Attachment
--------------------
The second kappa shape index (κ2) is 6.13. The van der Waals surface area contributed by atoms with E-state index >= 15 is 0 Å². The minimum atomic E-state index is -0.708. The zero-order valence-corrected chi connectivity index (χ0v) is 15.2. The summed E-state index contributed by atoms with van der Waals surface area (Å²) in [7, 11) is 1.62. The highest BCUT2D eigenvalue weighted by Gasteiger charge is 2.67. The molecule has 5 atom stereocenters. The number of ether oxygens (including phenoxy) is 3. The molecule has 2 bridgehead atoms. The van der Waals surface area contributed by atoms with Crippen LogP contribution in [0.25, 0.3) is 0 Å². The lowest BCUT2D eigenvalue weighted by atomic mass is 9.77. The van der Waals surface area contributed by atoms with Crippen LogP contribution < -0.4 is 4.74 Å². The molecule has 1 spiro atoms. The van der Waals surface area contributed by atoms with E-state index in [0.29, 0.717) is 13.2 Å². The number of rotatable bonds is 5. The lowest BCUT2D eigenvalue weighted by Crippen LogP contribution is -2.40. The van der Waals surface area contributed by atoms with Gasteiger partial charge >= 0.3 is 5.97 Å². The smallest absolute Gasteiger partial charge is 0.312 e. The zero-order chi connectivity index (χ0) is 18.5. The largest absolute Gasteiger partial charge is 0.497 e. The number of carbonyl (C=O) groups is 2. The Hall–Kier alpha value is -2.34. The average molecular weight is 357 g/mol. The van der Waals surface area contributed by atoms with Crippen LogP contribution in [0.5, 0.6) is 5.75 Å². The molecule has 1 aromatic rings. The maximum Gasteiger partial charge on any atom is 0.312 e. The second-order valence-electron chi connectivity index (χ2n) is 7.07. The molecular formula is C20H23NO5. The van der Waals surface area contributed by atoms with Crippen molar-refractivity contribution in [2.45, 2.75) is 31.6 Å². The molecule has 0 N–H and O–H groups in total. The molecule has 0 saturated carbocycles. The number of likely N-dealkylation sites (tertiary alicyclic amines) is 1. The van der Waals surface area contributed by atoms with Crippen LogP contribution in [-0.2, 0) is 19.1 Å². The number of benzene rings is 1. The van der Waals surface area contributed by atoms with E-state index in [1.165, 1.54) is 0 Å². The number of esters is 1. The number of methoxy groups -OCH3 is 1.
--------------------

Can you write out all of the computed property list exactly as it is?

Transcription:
The second kappa shape index (κ2) is 6.13. The van der Waals surface area contributed by atoms with E-state index >= 15 is 0 Å². The minimum atomic E-state index is -0.708. The zero-order valence-corrected chi connectivity index (χ0v) is 15.2. The summed E-state index contributed by atoms with van der Waals surface area (Å²) in [7, 11) is 1.62. The highest BCUT2D eigenvalue weighted by Gasteiger charge is 2.67. The molecule has 5 atom stereocenters. The number of ether oxygens (including phenoxy) is 3. The molecule has 2 bridgehead atoms. The van der Waals surface area contributed by atoms with Crippen LogP contribution in [0.25, 0.3) is 0 Å². The lowest BCUT2D eigenvalue weighted by atomic mass is 9.77. The van der Waals surface area contributed by atoms with Crippen LogP contribution < -0.4 is 4.74 Å². The molecule has 1 spiro atoms. The van der Waals surface area contributed by atoms with E-state index in [0.29, 0.717) is 13.2 Å². The number of rotatable bonds is 5. The lowest BCUT2D eigenvalue weighted by Crippen LogP contribution is -2.40. The van der Waals surface area contributed by atoms with Gasteiger partial charge >= 0.3 is 5.97 Å². The smallest absolute Gasteiger partial charge is 0.312 e. The zero-order chi connectivity index (χ0) is 18.5. The largest absolute Gasteiger partial charge is 0.497 e. The number of carbonyl (C=O) groups is 2. The Hall–Kier alpha value is -2.34. The average molecular weight is 357 g/mol. The van der Waals surface area contributed by atoms with Crippen LogP contribution in [0.5, 0.6) is 5.75 Å². The molecule has 1 aromatic rings. The maximum Gasteiger partial charge on any atom is 0.312 e. The second-order valence-electron chi connectivity index (χ2n) is 7.07. The molecular formula is C20H23NO5. The van der Waals surface area contributed by atoms with Crippen molar-refractivity contribution in [2.45, 2.75) is 31.6 Å². The molecule has 0 N–H and O–H groups in total. The molecule has 0 saturated carbocycles. The number of likely N-dealkylation sites (tertiary alicyclic amines) is 1. The van der Waals surface area contributed by atoms with Crippen LogP contribution in [-0.2, 0) is 19.1 Å². The number of benzene rings is 1. The van der Waals surface area contributed by atoms with E-state index in [1.165, 1.54) is 0 Å². The number of esters is 1. The number of methoxy groups -OCH3 is 1.